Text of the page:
Shoko Imano

The painting: A Man-Made Skin



To what extent am I me (or you, you)?
While pondering this question, casually glance at your hands, arms, legs.
Unquestionably, there is something contour-like existing there.
Can it be true that the inner side of this thing you see is “me” but that which is outside is not?
Surely not.
Focus your eyes and look carefully once more.
Can you not see there the fragments of peeling skin, the countless hairs, the sunken pores, the wrinkles, and so on?
And what about the plucked out hairs and bits of peeled skin, et cetera, which are randomly scattered about nearby?
And that’s not all. There’s also the skin creams and cologne you put on this morning, the band-aid covering a cut, the makeup, the nail polish, and so on, which rapidly repeat over and over the task of accumulation and extinguishments that takes place on the dividing line of this multi-stratified contour-like surface that you are now perusing.
And it is not only in the diversity of textures that this is so.
Transparent things, semi-transparent things, reflective things, damp things, dry things, things that melt and disappear, things that permeate, things that moisten … Here the dividing line between which are natural things and those that are man-made cannot help but be fuzzy.
God-sent natural things and scientifically synthesized layers of quasi skin; artificially colored substances; plastic; silicon … in reality these possess a close affinity to one another. So much so, indeed, that you would be forgiven for thinking that in the beginning God-given nature actually might not have existed.
Put simply, the contour-like thing you saw was, in reality, just a boundary between the seeable and non-seeable. That is to say, that which is clearly visible is not a “dividing line.” Nor, however, is it a “boundary face.” This is because a boundary that breathes and interchanges between that which is inside and that which is outside cannot be simply a linear entity.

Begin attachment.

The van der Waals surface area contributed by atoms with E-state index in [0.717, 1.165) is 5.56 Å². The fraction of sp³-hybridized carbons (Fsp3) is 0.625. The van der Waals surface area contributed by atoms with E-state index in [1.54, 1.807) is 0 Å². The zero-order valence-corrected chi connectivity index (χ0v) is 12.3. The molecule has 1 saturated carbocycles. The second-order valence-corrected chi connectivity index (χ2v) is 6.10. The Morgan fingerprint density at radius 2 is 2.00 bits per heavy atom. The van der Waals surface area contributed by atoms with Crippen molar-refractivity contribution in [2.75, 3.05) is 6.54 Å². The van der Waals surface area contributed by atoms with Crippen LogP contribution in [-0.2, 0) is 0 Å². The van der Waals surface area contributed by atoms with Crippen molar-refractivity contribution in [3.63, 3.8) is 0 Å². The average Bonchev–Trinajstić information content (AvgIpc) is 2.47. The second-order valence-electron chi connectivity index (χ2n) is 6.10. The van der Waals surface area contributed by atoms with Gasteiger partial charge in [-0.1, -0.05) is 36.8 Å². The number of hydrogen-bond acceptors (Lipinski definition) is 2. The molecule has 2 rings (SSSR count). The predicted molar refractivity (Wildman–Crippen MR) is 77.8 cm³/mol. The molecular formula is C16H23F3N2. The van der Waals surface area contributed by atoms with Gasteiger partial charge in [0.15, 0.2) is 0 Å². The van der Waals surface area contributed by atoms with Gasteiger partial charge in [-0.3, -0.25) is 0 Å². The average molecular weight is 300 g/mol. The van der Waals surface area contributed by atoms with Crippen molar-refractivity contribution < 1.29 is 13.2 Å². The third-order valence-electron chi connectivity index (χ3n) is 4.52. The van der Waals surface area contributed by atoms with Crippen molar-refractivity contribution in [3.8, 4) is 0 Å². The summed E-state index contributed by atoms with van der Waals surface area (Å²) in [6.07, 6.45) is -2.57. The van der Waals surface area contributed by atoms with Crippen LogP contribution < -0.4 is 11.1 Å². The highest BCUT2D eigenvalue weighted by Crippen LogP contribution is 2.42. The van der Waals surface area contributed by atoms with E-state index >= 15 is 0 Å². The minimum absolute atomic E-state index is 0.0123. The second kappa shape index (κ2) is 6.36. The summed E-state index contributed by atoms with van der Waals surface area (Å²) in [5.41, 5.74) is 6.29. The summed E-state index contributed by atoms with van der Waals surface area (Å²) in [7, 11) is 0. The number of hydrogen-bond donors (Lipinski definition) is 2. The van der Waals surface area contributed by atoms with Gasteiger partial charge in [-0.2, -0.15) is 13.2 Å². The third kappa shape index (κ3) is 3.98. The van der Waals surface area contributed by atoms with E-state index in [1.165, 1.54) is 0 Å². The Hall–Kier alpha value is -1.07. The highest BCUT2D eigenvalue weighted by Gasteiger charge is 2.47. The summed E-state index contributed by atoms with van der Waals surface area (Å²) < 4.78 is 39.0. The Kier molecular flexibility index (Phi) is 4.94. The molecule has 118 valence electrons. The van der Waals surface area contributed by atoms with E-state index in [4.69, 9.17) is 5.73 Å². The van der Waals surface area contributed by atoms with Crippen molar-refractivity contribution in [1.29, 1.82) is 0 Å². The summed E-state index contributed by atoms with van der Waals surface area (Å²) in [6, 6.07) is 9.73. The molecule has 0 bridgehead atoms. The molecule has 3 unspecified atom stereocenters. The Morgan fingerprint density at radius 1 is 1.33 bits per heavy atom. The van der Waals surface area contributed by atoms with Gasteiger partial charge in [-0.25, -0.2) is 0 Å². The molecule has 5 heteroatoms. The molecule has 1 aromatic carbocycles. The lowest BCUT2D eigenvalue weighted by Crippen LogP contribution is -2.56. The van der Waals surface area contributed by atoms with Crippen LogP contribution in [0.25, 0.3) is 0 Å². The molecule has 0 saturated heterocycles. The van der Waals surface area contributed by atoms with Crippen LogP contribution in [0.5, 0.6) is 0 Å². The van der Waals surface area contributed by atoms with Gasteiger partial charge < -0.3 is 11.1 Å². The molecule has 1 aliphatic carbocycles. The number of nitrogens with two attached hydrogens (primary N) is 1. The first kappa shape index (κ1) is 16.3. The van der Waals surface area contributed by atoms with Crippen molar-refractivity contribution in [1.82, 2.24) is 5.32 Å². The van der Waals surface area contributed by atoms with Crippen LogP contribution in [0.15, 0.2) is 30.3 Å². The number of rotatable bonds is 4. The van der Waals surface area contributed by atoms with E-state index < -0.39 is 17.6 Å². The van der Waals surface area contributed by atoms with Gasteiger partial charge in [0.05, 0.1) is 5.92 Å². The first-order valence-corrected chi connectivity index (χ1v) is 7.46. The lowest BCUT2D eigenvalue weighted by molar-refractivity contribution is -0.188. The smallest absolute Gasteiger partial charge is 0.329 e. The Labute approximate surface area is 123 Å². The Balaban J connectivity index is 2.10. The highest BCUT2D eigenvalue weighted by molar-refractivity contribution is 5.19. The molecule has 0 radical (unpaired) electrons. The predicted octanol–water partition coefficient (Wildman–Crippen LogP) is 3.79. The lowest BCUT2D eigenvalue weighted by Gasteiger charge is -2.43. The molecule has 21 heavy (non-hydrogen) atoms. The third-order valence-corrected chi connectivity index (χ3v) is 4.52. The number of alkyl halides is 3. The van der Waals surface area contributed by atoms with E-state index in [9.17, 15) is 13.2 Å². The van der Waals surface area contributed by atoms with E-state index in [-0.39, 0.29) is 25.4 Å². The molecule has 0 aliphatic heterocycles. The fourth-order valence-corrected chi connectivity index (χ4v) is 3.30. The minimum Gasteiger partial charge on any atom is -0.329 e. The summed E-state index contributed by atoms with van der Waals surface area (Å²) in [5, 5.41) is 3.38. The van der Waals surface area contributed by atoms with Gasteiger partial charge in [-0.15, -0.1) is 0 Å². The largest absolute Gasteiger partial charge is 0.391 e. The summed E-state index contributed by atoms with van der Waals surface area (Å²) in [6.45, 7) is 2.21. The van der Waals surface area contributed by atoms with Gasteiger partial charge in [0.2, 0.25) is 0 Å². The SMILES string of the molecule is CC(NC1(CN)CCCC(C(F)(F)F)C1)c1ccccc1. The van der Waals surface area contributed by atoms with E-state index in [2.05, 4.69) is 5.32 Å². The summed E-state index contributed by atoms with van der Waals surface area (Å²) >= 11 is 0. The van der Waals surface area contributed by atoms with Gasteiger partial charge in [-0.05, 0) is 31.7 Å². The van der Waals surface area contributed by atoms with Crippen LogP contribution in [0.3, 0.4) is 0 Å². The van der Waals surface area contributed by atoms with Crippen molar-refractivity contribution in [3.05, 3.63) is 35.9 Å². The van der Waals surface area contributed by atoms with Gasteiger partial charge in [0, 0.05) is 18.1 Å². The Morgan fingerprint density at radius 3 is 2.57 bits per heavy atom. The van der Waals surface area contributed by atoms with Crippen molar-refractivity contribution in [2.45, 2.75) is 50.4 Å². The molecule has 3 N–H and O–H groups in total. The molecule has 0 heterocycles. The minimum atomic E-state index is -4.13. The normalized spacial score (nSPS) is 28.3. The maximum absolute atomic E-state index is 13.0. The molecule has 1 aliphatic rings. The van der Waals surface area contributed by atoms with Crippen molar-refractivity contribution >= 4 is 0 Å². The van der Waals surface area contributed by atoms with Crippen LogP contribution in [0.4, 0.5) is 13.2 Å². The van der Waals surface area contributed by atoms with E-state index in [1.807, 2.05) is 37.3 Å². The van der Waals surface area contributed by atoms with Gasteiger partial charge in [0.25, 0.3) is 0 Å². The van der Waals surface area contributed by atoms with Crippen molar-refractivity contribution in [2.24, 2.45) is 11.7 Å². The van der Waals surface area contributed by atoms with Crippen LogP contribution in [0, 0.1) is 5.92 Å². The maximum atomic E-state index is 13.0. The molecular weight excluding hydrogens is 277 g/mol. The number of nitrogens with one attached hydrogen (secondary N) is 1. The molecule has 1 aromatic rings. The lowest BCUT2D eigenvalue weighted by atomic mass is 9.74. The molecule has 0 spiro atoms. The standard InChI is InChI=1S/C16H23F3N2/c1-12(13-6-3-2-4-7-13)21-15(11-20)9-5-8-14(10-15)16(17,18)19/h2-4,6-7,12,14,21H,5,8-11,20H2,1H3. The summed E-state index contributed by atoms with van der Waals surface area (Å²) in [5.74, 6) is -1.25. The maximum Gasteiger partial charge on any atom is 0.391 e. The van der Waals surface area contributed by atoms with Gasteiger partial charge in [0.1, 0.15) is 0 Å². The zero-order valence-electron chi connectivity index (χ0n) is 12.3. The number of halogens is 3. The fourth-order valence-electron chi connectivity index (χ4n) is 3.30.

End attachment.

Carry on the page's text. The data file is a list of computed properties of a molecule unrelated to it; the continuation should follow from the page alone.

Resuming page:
“Boundary layers” – Such an unfamiliar phrase falls on deaf ears.
The various things that are “seen” yet “un-seeable,” that “cover” and are “covered,” that are “hidden” and are “revealed” slowly penetrate the boundary layer, facilitating the stratification process. And yet, there is no depth here because, when all’s said, we are only able to see this “layer” from straight on – from the front side.
I say “side,” but really we should say “place” – when we scan over the surface skin, how will the conflict between formless feelings and tangible substances, shown in the space between the unique two-dimentionality of a painting and its flatness, be perceived?
These are the issues faithfully and patiently explored in Shoko Imano’s works. It is probably better to reword this and say that rather than investigating the flatness inherent in a painting, Imano tenaciously explores its surface skin. In other words, he works to give a “skin” to a painting.